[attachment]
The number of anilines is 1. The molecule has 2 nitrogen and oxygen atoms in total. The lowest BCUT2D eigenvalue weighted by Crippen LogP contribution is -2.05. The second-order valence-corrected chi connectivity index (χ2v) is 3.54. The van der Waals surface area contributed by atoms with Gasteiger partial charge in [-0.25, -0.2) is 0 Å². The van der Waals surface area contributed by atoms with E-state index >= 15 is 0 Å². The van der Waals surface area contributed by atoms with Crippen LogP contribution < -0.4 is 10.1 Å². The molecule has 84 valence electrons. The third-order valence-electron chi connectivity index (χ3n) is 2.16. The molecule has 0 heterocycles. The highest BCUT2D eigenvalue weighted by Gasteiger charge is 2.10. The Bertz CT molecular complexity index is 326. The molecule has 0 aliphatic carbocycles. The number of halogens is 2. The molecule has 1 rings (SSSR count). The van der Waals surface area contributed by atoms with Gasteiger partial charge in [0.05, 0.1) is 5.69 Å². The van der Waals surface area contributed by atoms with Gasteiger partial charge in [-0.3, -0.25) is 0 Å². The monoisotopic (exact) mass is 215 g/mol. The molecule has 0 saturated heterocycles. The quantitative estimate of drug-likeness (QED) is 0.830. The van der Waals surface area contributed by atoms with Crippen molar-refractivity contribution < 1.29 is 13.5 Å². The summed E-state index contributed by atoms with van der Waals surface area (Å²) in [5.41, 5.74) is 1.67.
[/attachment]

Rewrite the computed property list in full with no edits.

The number of anilines is 1. The molecule has 2 nitrogen and oxygen atoms in total. The lowest BCUT2D eigenvalue weighted by Crippen LogP contribution is -2.05. The second-order valence-corrected chi connectivity index (χ2v) is 3.54. The van der Waals surface area contributed by atoms with Gasteiger partial charge in [-0.25, -0.2) is 0 Å². The van der Waals surface area contributed by atoms with E-state index >= 15 is 0 Å². The van der Waals surface area contributed by atoms with Crippen LogP contribution < -0.4 is 10.1 Å². The molecule has 84 valence electrons. The third-order valence-electron chi connectivity index (χ3n) is 2.16. The molecule has 0 heterocycles. The highest BCUT2D eigenvalue weighted by Gasteiger charge is 2.10. The Bertz CT molecular complexity index is 326. The molecule has 0 aliphatic carbocycles. The number of halogens is 2. The molecule has 1 rings (SSSR count). The van der Waals surface area contributed by atoms with Gasteiger partial charge in [0.05, 0.1) is 5.69 Å². The van der Waals surface area contributed by atoms with Gasteiger partial charge in [-0.3, -0.25) is 0 Å². The monoisotopic (exact) mass is 215 g/mol. The molecule has 0 saturated heterocycles. The quantitative estimate of drug-likeness (QED) is 0.830. The van der Waals surface area contributed by atoms with Crippen molar-refractivity contribution < 1.29 is 13.5 Å². The summed E-state index contributed by atoms with van der Waals surface area (Å²) in [5.41, 5.74) is 1.67.